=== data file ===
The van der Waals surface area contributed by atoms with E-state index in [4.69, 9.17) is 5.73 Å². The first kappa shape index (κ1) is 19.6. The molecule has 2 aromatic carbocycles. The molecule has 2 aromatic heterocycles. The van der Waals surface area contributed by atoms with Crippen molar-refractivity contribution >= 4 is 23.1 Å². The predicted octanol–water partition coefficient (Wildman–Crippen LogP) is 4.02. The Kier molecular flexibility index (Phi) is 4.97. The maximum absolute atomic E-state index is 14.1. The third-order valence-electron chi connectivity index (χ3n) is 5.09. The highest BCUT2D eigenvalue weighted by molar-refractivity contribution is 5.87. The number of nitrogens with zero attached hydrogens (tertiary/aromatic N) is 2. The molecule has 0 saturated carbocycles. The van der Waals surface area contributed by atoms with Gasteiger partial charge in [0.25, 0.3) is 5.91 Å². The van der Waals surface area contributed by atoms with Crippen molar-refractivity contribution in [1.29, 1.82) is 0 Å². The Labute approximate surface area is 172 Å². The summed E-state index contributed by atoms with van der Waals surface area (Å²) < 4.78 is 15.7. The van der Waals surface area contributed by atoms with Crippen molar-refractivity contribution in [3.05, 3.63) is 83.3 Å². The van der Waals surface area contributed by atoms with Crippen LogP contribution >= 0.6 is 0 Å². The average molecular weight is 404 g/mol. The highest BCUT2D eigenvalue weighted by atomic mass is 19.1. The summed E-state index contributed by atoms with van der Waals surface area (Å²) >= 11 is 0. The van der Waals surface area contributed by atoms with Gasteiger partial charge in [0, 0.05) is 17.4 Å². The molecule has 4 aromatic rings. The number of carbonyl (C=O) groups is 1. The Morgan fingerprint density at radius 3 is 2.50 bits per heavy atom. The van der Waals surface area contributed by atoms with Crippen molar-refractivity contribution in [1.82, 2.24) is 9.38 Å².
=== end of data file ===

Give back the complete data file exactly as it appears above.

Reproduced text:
The van der Waals surface area contributed by atoms with E-state index in [4.69, 9.17) is 5.73 Å². The first kappa shape index (κ1) is 19.6. The molecule has 2 aromatic carbocycles. The molecule has 2 aromatic heterocycles. The van der Waals surface area contributed by atoms with Crippen molar-refractivity contribution >= 4 is 23.1 Å². The predicted octanol–water partition coefficient (Wildman–Crippen LogP) is 4.02. The Kier molecular flexibility index (Phi) is 4.97. The maximum absolute atomic E-state index is 14.1. The third-order valence-electron chi connectivity index (χ3n) is 5.09. The highest BCUT2D eigenvalue weighted by molar-refractivity contribution is 5.87. The number of nitrogens with zero attached hydrogens (tertiary/aromatic N) is 2. The molecule has 0 saturated carbocycles. The van der Waals surface area contributed by atoms with Gasteiger partial charge in [0.25, 0.3) is 5.91 Å². The van der Waals surface area contributed by atoms with Crippen molar-refractivity contribution in [1.29, 1.82) is 0 Å². The Labute approximate surface area is 172 Å². The summed E-state index contributed by atoms with van der Waals surface area (Å²) < 4.78 is 15.7. The van der Waals surface area contributed by atoms with Crippen molar-refractivity contribution in [3.05, 3.63) is 83.3 Å². The van der Waals surface area contributed by atoms with Crippen LogP contribution >= 0.6 is 0 Å². The average molecular weight is 404 g/mol. The highest BCUT2D eigenvalue weighted by atomic mass is 19.1. The summed E-state index contributed by atoms with van der Waals surface area (Å²) >= 11 is 0. The van der Waals surface area contributed by atoms with Gasteiger partial charge in [0, 0.05) is 17.4 Å². The molecule has 4 aromatic rings. The number of carbonyl (C=O) groups is 1. The Morgan fingerprint density at radius 3 is 2.50 bits per heavy atom. The van der Waals surface area contributed by atoms with Crippen molar-refractivity contribution in [1.82, 2.24) is 9.38 Å².